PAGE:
GOP candidates have traveled to New York to meet with the business mogul to seek his advice and possible endorsement.
Read more here.
As U.S. lawmakers seek a compromise on how much federal spending to cut in order to avoid a government shutdown, Tea Party activists who helped propel Republicans back into power are growing impatient with the debate.
When Republicans captured the House in November, vowing to slash $100 billion in federal spending from the budget year ending in September, 76 percent of Tea Party activists supported their deficit-reduction plan, according to a new Pew Research poll released last week.
But after House Republicans approved a plan last month to cut federal spending by $61 billion, that Tea Party support fell to 52 percent.
Now Tea Party Nation founder Judson Phillips, arguably the most vocal critic of GOP leaders, is pushing for a primary opponent against House Speaker John Boehner in 2012 for breaking his campaign pledge to cut $100 billion and for what he sees as hints that he’s willing to cut less than $61 billion in a compromise with Senate Democrats.
“Charlie Sheen is now making more sense than John Boehner,” Phillips wrote in his blog earlier this month.
In an interview with FoxNews.com Thursday, Phillips said he stands by his comments and goal of seeking a primary challenger to Boehner.
“Charlie Sheen still makes more sense than John Boehner because at least Charlie Sheen is winning,” he said.
“This is the one message the Tea Party needs to be out there pushing,” he said. “If you don’t live up to your promise, we’re going to throw you out.”
Read more here.
When she took the oath of office Saturday morning in Santa Fe’s historic plaza, Susana Martinez aNew Mexico’s — and the nation’s — first elected Latina governor.
The 51-year-old, four-term Doña Ana County district attorney is also a rising star in national Republican circles, already being mentioned in the blogosphere as a potential vice presidential candidate in 2012.
But as she takes over from Bill Richardson — a termed-out Democrat whose final two years in office were clouded by federal investigations into pay-for-play allegations — Martinez faces stiff challenges as New Mexico deals with a high unemployment rate and a hefty budget deficit.
“We have to start cutting back on the wasteful spending,” Martinez said in a telephone interview last week as she drove to her hometown of Las Cruces. She wants to sell the state’s $5.5-million jet, pare administrative costs in the education budget and put the state’s generous film industry incentives under the microscope.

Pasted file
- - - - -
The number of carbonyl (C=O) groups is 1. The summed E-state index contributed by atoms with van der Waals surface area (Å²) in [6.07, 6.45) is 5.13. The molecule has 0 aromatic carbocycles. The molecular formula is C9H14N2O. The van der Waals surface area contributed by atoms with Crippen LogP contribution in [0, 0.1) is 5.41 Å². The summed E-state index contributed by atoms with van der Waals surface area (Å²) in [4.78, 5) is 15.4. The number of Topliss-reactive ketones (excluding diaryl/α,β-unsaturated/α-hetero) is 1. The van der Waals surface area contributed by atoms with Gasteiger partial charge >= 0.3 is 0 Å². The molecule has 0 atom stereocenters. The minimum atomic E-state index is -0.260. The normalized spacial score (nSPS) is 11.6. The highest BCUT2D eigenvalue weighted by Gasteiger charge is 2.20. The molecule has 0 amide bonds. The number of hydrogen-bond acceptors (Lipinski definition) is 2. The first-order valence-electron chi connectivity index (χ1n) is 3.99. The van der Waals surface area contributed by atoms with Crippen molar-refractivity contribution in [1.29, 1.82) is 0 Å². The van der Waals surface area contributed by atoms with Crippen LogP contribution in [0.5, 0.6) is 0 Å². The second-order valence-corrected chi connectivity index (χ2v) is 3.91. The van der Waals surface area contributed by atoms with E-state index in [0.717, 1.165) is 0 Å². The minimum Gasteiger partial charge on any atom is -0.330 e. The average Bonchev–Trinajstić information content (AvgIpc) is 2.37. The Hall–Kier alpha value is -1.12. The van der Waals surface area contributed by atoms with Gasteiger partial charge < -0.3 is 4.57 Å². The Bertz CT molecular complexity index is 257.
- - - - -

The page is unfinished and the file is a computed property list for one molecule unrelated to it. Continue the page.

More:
Martinez is also considering scaling back the Rail Runner Express commuter train service and is looking to privatize operations at Spaceport America, where Virgin Galactic soon hopes to launch suborbital space flights. She has also promised to reverse a policy of issuing driver’s licenses to undocumented immigrants and to fight for reinstatement of the death penalty.
Each of these proposals could be seen as a repudiation of Richardson and his expansive approach to state government. “We’re asking people to cut back and not spend as much, but government has not been able to do that,” Martinez said.
Read more here.
A WikiLeaks cable shows that when Spain considered a criminal case against ex-Bush officials, the Obama White House and Republicans got really bipartisan.
In its first months in office, the Obama administration sought to protect Bush administration officials facing criminal investigation overseas for their involvement in establishing policies the that governed interrogations of detained terrorist suspects. A “confidential” April 17, 2009, cable sent from the US embassy in Madrid to the State Department—one of the 251,287 cables obtained by WikiLeaks—details how the Obama administration, working with Republicans, leaned on Spain to derail this potential prosecution.
The previous month, a Spanish human rights group called the Association for the Dignity of Spanish Prisoners had requested that Spain’s National Court indict six former Bush officials for, as the cable describes it, “creating a legal framework that allegedly permitted torture.” The six were former Attorney General Alberto Gonzales; David Addington, former chief of staff and legal adviser to Vice President Dick Cheney; William Haynes, the Pentagon’s former general counsel; Douglas Feith, former undersecretary of defense for policy; Jay Bybee, former head of the Justice Department’s Office of Legal Counsel; and John Yoo, a former official in the Office of Legal Counsel. The human rights group contended that Spain had a duty to open an investigation under the nation’s “universal jurisdiction” law, which permits its legal system to prosecute overseas human rights crimes involving Spanish citizens and residents. Five Guantanamo detainees, the group maintained, fit that criteria.
Soon after the request was made, the US embassy in Madrid began tracking the matter. On April 1, embassy officials spoke with chief prosecutor Javier Zaragoza, who indicated that he was not pleased to have been handed this case, but he believed that the complaint appeared to be well-documented and he’d have to pursue it. Around that time, the acting deputy chief of the US embassy talked to the chief of staff for Spain’s foreign minister and a senior official in the Spanish Ministry of Justice to convey, as the cable says, “that this was a very serious matter for the USG.” The two Spaniards “expressed their concern at the case but stressed the independence of the Spanish judiciary.”
Read more here.